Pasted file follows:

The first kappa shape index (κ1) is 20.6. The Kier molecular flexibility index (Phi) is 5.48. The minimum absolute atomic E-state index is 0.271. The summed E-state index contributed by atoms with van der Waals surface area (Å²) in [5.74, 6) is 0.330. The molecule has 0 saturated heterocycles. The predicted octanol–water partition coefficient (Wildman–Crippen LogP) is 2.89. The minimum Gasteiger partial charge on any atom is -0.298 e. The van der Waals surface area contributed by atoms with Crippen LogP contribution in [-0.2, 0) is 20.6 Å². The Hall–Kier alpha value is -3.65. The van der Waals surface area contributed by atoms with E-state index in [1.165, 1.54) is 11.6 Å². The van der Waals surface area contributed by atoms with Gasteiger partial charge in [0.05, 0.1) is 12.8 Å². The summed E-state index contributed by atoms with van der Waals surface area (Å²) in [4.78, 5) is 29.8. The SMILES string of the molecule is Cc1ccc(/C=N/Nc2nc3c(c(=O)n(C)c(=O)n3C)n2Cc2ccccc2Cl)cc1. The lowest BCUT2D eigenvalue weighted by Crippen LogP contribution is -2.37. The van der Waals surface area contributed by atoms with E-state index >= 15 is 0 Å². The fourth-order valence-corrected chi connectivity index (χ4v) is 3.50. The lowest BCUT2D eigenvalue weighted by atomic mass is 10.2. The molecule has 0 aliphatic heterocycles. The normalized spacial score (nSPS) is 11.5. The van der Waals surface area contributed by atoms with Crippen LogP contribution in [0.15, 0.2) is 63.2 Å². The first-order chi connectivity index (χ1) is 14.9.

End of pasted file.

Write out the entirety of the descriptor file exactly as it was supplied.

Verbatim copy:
The first kappa shape index (κ1) is 20.6. The Kier molecular flexibility index (Phi) is 5.48. The minimum absolute atomic E-state index is 0.271. The summed E-state index contributed by atoms with van der Waals surface area (Å²) in [5.74, 6) is 0.330. The molecule has 0 saturated heterocycles. The predicted octanol–water partition coefficient (Wildman–Crippen LogP) is 2.89. The minimum Gasteiger partial charge on any atom is -0.298 e. The van der Waals surface area contributed by atoms with Crippen LogP contribution in [-0.2, 0) is 20.6 Å². The Hall–Kier alpha value is -3.65. The van der Waals surface area contributed by atoms with E-state index in [1.165, 1.54) is 11.6 Å². The van der Waals surface area contributed by atoms with Gasteiger partial charge in [0.05, 0.1) is 12.8 Å². The summed E-state index contributed by atoms with van der Waals surface area (Å²) in [4.78, 5) is 29.8. The SMILES string of the molecule is Cc1ccc(/C=N/Nc2nc3c(c(=O)n(C)c(=O)n3C)n2Cc2ccccc2Cl)cc1. The lowest BCUT2D eigenvalue weighted by Crippen LogP contribution is -2.37. The van der Waals surface area contributed by atoms with E-state index >= 15 is 0 Å². The fourth-order valence-corrected chi connectivity index (χ4v) is 3.50. The lowest BCUT2D eigenvalue weighted by atomic mass is 10.2. The molecule has 0 aliphatic heterocycles. The normalized spacial score (nSPS) is 11.5. The van der Waals surface area contributed by atoms with Crippen LogP contribution in [0.15, 0.2) is 63.2 Å². The first-order chi connectivity index (χ1) is 14.9.